Mountain State Momentum

The Mountain states of Colorado, Utah and Idaho is one region out West where STNL activity has been particu- larly favorable for sellers.

“The Mountain states all favor sellers right now — they have for the past few years,” notes Chris Hatch, a principal broker with Mountain West Retail and Investment Commercial Real Estate in Salt Lake City. “Without a doubt, investors are gravitating toward the Mountain states, particularly investors from California and Texas. We’re seeing a lot of people coming out of apartments and into net lease retail deals.”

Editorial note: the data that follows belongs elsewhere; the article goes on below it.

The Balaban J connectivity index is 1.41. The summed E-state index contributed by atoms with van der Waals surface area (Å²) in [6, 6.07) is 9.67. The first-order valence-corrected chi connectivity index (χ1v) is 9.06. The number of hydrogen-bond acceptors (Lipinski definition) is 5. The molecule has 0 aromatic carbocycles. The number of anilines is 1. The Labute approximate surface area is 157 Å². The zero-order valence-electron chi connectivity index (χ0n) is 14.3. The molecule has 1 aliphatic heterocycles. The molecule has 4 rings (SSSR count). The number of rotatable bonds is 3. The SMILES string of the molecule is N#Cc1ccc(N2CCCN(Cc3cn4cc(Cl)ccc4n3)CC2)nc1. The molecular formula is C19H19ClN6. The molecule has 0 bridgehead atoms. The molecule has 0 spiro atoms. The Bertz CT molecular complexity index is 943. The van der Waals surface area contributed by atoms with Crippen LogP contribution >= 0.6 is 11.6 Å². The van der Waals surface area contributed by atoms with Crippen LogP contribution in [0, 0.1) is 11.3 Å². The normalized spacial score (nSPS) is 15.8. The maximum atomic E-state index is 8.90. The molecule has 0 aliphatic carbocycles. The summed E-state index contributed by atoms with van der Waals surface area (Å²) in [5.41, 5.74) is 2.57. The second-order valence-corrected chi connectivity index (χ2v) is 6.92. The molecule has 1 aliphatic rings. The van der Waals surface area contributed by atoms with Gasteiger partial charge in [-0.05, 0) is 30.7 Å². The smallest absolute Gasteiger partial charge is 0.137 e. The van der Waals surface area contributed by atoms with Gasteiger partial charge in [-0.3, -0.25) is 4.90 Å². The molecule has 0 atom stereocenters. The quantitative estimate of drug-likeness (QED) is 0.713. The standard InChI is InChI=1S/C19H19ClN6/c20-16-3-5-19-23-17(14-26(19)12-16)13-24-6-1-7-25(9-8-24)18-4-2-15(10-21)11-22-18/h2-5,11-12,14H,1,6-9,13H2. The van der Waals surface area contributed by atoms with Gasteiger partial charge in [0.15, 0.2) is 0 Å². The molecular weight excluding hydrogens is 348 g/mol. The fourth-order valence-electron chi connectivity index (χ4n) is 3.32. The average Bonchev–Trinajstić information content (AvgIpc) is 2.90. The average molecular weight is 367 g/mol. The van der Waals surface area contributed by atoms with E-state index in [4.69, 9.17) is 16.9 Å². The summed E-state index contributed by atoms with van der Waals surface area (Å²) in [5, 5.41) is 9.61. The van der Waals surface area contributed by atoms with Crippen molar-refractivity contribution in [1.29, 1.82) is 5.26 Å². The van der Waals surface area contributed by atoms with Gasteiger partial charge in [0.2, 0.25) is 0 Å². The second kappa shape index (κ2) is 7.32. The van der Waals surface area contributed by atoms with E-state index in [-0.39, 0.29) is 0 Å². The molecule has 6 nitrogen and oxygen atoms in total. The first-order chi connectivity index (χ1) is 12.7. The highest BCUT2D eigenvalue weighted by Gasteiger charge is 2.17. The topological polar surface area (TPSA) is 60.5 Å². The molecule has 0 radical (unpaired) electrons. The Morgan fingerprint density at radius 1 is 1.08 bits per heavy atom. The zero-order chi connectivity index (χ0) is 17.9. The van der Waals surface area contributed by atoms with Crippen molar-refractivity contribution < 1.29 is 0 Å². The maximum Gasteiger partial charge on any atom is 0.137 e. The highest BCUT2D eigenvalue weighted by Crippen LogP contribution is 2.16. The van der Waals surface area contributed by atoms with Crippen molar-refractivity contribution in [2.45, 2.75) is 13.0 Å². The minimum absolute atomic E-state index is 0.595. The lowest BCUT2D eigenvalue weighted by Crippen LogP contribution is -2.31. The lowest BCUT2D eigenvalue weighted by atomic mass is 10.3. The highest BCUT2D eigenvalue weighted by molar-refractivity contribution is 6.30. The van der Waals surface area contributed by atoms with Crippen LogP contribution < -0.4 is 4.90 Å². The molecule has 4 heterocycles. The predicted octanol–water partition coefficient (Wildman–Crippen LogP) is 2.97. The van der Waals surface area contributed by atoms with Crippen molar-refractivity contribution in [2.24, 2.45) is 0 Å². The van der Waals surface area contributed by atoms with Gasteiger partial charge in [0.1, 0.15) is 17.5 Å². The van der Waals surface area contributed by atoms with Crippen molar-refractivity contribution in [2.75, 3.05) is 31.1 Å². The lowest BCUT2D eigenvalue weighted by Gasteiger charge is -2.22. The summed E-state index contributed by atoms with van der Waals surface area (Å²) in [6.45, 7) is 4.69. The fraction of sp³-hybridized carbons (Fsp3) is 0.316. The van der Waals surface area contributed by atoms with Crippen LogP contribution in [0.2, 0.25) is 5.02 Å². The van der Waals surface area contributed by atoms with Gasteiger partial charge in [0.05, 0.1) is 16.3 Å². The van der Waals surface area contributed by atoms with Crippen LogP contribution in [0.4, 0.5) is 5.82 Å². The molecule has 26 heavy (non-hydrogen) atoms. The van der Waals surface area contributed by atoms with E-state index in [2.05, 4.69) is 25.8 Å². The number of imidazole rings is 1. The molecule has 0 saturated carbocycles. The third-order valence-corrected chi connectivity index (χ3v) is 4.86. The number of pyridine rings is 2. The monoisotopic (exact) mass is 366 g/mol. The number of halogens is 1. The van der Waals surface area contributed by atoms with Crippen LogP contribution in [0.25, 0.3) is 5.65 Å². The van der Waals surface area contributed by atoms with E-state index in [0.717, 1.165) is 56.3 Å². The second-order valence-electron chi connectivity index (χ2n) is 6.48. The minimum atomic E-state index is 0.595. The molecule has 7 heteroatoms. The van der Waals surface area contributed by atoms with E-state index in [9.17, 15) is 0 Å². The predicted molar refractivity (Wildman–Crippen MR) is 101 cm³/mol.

Hatch attributes this  extra attention to the grocery boom the region is currently experiencing. He notes that Smith’s Food and Drug, Kroger’s local grocery arm, is well into its plan of claiming 65 percent of the Utah market over the next few years. Meanwhile WalMart, Sprouts and Whole Foods have also expanded in the area.

“Grocers are booming right now,” Hatch says. “The vast majority of investors in the grocery boom are institutional. This anchor activity is driving new development in a market that has been stagnant since the recession, with a high pent-up demand for retail shop space and pads.”